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Clark v. Louisville Jefferson County Metro Government

United States District Court, W.D. Kentucky, Louisville Division

September 11, 2019

JEFFREY DEWAYNE CLARK, et al., Plaintiffs,
v.
LOUISVILLE JEFFERSON COUNTY METRO GOVERNMENT, et al., Defendants.

          MEMORANDUM OPINION AND ORDER

          Colin H Lindsay, Magistrate Judge.

         Before the Court is the Motion to Stay All Discovery Directed to Him Pending Resolution of His Criminal Trial filed by Defendant, Mark Handy (“Handy”). (DN 78.) Plaintiffs filed a response in opposition (DN 83), and Handy filed a reply (DN 86). Therefore, this matter is ripe for review.

         For the reasons set forth below, Handy's Motion to Stay (DN 78) is GRANTED IN PART and DENIED IN PART.

         I. BACKGROUND

         This case involves Plaintiffs' convictions for the murder of Rhona Sue Warford by a Meade County, Kentucky, jury in 1995. (DN 78-1, at PageID # 587.) Handy, at that time a homicide detective with Louisville Metro Police Department, assisted the Meade County Sheriff's Office in investigating the murder. (Id. at 588.) After they each spent twenty-two years in prison, Plaintiffs' convictions were vacated. (Id.; DN 83, at PageID # 608-09.) Plaintiffs have now filed suit against Handy and other Defendants alleging “that Handy and other Defendants caused their wrongful conviction by fabricating inculpatory evidence and suppressing exculpatory evidence.” (DN 83, at PageID # 609-10.) Plaintiffs have alleged that Handy falsified statements he attributed to Plaintiffs and falsely testified to those same statements at trial. (Id. at 610.) Plaintiffs alleged in both their Complaint and their response to the Motion to Stay that Handy has a history of this type of misconduct. (Id. at 610-11; DN 39, at PageID # 241, 249-50.)

         The Court initially stayed this matter to permit resolution of Plaintiffs' criminal proceedings. (DN 34.) Shortly after that stay was lifted, on September 26, 2018, Handy was indicted for perjury and tampering with physical evidence related to his role in the investigations of Edwin Chandler (“Chandler”) and Keith West (“West”). Commonwealth v. Handy, No. 18-cr-2871, Jefferson Circuit Court, Jefferson County, Kentucky (filed Sept. 26, 2018). While Handy was indicted nearly a year ago, the Jefferson Circuit Court has not yet set a trial date in the case. The case is set for pretrial conference on October 8, 2019 and oral argument on a pending Motion to Sever on November 14, 2019.

         In the instant Motion to Stay, Handy argued that this Court should stay discovery as to him to prevent him from suffering a penalty for asserting his Fifth Amendment privilege against self-incrimination. (DN 78-1, at PageID # 589-90.) Handy asserted that he will be forced to assert his Fifth Amendment privilege should discovery proceed in this case before his criminal case concludes. (Id. at 595.) He argued that forcing the Parties to reconvene a deposition at a later date after his criminal proceedings were resolved would waste time and resources. (Id. at 596.) Handy admitted in his motion that the current criminal charges against him relate to the investigation and prosecution of non-parties West and Chandler but argued that Plaintiffs have put his conduct with respect to West and Chandler at the center of their Complaint. (Id. at 593.) Handy also argued that “the same policies and practices are at issue in both the civil and criminal cases.” (Id.) Handy argued that in the meantime “the Plaintiffs may continue to develop their case in other ways, either through their own independent investigation, or by pursuing discovery against the remaining defendants.” (Id. at 597.)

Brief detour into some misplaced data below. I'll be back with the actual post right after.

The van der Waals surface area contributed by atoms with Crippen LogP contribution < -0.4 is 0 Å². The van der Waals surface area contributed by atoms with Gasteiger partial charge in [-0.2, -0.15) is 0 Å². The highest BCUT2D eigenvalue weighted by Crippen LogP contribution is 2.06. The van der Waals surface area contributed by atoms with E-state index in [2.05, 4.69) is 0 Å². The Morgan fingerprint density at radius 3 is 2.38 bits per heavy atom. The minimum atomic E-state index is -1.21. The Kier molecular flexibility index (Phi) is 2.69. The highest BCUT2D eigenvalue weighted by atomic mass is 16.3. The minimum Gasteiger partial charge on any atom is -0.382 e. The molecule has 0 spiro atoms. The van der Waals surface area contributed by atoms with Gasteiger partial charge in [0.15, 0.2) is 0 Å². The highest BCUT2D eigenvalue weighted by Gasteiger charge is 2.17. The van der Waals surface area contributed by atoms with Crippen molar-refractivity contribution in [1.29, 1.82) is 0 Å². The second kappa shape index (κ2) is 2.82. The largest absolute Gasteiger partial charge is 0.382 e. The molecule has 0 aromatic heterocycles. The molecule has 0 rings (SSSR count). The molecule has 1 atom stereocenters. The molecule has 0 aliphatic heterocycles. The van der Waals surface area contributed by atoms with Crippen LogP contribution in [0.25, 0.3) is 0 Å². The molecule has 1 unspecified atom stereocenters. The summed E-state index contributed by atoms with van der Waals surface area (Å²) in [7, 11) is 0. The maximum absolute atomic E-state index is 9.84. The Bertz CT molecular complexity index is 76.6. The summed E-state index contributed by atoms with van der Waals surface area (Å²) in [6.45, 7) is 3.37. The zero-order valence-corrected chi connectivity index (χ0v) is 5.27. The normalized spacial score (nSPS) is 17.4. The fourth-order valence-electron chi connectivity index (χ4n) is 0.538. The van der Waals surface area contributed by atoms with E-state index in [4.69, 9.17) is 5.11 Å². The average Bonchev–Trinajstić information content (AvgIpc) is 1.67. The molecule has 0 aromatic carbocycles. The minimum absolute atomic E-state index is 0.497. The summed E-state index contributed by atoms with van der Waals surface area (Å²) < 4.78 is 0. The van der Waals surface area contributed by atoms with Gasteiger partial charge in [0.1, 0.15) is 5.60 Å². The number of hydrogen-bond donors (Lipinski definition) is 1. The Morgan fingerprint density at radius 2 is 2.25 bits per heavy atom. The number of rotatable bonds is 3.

In response, Plaintiffs argued that Handy's state court criminal proceedings are not related to any investigative actions that led to Plaintiffs' arrests and wrongful convictions. (DN 83, at PageID # 613-14.) However, Plaintiffs acknowledged that any overlap is “murky” because though Handy's state court criminal proceedings themselves are not related to the investigation of Plaintiffs, Plaintiffs intend to use “Handy's longstanding and notorious pattern and practice of misconduct, including misconduct during the Chandler and West investigations” to support their Monell claim. (Id. at 614.) Plaintiffs argued that given the current status of Handy's state criminal prosecution and the length of time it is expected to continue, a stay is not warranted. (Id. at 614-15.) They asserted that any delay prejudices them given the amount of time that has already elapsed between their wrongful convictions and the instant case. (Id. at 615-16.)

         In his reply, Handy characterized Plaintiffs arguments as seeking a tactical advantage by putting him in the position of choosing between his Fifth Amendment privilege and defending against the “frivolous claims” asserted in this matter. (DN 86, at PageID # 644.) Handy also emphasized that he was seeking a narrow stay that would not prevent Plaintiffs from proceeding with discovery as to other Defendants. (Id. at 647-48.)

         II. DISCUSSION

         A. Legal Standard

         “[N]othing in the Constitution requires that a civil action be stayed in the face of a pending or impending criminal indictment.” FTC v. E.M.A. Nationwide, Inc., 767 F.3d 611, 627 (6th Cir. 2014) (quoting Chao v. Fleming, 498 F.Supp.2d 1034, 1037 (W.D. Mich. 2007)). Accordingly, district courts have broad discretion in determining whether a civil action should be stayed due to pending or impending criminal proceedings. Id. In determining whether to stay civil proceedings, the Sixth Circuit has held that a district court should consider the following factors:

(1) the extent to which the issues in the criminal case overlap with those ...

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